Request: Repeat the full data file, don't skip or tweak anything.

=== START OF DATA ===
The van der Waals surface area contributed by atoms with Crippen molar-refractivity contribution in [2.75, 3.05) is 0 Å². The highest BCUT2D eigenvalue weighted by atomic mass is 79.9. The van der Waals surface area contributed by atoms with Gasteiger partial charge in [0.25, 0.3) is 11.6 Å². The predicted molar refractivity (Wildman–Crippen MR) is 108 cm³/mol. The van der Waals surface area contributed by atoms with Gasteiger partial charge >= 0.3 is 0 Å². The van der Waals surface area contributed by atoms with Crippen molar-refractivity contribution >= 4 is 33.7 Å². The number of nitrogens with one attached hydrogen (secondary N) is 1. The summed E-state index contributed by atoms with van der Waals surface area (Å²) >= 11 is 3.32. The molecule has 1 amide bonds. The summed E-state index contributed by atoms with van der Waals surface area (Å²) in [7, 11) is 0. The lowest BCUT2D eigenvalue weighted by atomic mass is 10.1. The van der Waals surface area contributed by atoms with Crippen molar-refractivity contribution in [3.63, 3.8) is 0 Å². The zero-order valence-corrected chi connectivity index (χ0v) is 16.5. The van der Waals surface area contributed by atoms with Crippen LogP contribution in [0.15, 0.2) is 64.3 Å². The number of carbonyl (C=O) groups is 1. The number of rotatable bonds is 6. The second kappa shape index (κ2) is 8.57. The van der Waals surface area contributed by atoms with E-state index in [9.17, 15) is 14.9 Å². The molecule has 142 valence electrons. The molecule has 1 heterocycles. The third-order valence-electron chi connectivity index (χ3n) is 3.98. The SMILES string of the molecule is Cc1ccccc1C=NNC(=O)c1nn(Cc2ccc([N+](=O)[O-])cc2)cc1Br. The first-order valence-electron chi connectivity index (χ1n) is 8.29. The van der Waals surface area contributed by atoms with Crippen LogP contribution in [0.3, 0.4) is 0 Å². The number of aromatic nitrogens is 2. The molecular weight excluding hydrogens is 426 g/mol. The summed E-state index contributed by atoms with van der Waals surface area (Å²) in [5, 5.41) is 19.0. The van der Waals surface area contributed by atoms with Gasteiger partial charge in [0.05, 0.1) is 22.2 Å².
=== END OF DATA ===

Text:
The van der Waals surface area contributed by atoms with Crippen molar-refractivity contribution in [2.75, 3.05) is 0 Å². The highest BCUT2D eigenvalue weighted by atomic mass is 79.9. The van der Waals surface area contributed by atoms with Gasteiger partial charge in [0.25, 0.3) is 11.6 Å². The predicted molar refractivity (Wildman–Crippen MR) is 108 cm³/mol. The van der Waals surface area contributed by atoms with Gasteiger partial charge >= 0.3 is 0 Å². The van der Waals surface area contributed by atoms with Crippen molar-refractivity contribution >= 4 is 33.7 Å². The number of nitrogens with one attached hydrogen (secondary N) is 1. The summed E-state index contributed by atoms with van der Waals surface area (Å²) >= 11 is 3.32. The molecule has 1 amide bonds. The summed E-state index contributed by atoms with van der Waals surface area (Å²) in [7, 11) is 0. The lowest BCUT2D eigenvalue weighted by atomic mass is 10.1. The van der Waals surface area contributed by atoms with Crippen molar-refractivity contribution in [3.63, 3.8) is 0 Å². The zero-order valence-corrected chi connectivity index (χ0v) is 16.5. The van der Waals surface area contributed by atoms with Crippen LogP contribution in [0.15, 0.2) is 64.3 Å². The number of carbonyl (C=O) groups is 1. The number of rotatable bonds is 6. The second kappa shape index (κ2) is 8.57. The van der Waals surface area contributed by atoms with E-state index in [9.17, 15) is 14.9 Å². The molecule has 142 valence electrons. The molecule has 1 heterocycles. The third-order valence-electron chi connectivity index (χ3n) is 3.98. The SMILES string of the molecule is Cc1ccccc1C=NNC(=O)c1nn(Cc2ccc([N+](=O)[O-])cc2)cc1Br. The first-order valence-electron chi connectivity index (χ1n) is 8.29. The van der Waals surface area contributed by atoms with Crippen LogP contribution in [0.3, 0.4) is 0 Å². The number of aromatic nitrogens is 2. The molecular weight excluding hydrogens is 426 g/mol. The summed E-state index contributed by atoms with van der Waals surface area (Å²) in [5, 5.41) is 19.0. The van der Waals surface area contributed by atoms with Gasteiger partial charge in [0.05, 0.1) is 22.2 Å².